Cash & Liquidity Management
Published  19 MIN READ
Please note: this article is over 15 years old. If you feel this article is inaccurate or contains errors get in touch here . Many thanks, TMI

Cash Pooling and a Business Practice

by Dr Petr Polak, VŠB – Technical University of Ostrava, Czech Republic, and Swinburne University of Technology, Melbourne, Australia and Ondrej Simon, Head of the Group Financial Operations, âEZ, a. s., Praha, Czech Republic

Globalisation, calling for unification through necessity, is not a small task set before many companies – unifying procedures in several countries and/or localities, which have not always been simple and unambiguious. The process of incorporating and standardising has often been hindered by local customs and disagreements.

This article describes the legal and tax environment for companies working mostly in central and south east Europe in the energy sector, the possibility of real cash pooling, how it functions and mostly how it is introduced in âEZ Group, the largest Czech holding company.

With regard to the legal aspects of cash pooling, the Czech Republic differs from many other foreign legislations. The most remarkable difference in the case of pooling is in terms of the holding company, according to the Czech Commercial Law Code for trusts. In the case of one company the matter is simple. Pooling is only improving a two-sided contract for managing current accounts. In this way, some Czech banks have even a trust pooling set down in a contract (a type of notional pooling).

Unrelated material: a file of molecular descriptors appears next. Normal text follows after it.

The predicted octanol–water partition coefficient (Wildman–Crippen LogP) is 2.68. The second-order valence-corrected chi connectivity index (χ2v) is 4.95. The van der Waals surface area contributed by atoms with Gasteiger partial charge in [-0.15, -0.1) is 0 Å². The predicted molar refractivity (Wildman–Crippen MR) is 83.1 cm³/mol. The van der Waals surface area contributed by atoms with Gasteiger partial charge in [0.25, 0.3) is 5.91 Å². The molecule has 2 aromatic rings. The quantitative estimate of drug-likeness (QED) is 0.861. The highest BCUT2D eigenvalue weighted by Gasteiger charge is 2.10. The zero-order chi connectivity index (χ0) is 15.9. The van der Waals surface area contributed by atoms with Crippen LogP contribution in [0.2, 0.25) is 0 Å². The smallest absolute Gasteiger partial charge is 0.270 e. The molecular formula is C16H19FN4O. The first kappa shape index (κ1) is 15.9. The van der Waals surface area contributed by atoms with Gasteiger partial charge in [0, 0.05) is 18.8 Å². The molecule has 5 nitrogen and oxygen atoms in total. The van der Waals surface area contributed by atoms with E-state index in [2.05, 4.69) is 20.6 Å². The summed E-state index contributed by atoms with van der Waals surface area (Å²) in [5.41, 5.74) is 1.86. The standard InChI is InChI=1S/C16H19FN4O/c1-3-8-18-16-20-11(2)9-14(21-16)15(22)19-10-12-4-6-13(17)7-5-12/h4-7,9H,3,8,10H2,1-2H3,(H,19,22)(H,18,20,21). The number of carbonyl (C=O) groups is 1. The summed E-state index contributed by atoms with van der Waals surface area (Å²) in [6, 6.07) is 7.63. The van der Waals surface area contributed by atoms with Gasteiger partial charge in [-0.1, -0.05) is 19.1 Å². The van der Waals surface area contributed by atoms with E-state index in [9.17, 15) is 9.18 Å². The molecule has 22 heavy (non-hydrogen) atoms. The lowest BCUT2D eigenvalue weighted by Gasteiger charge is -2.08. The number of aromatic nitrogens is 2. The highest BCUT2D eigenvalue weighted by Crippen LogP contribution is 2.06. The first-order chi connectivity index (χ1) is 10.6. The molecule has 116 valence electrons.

In the case of a trust, it is always necessary to fulfil some basic criteria in order for pooling to be carried out. The first condition is dealing with a company connected to the pooling structure. If the company were not wholly owned, a potential clash between the owners connected to the company and a bank might even end up in court as a final consequence. That is why banks limit trust pooling to groups where companies own more than 51% or where ownership has been proven.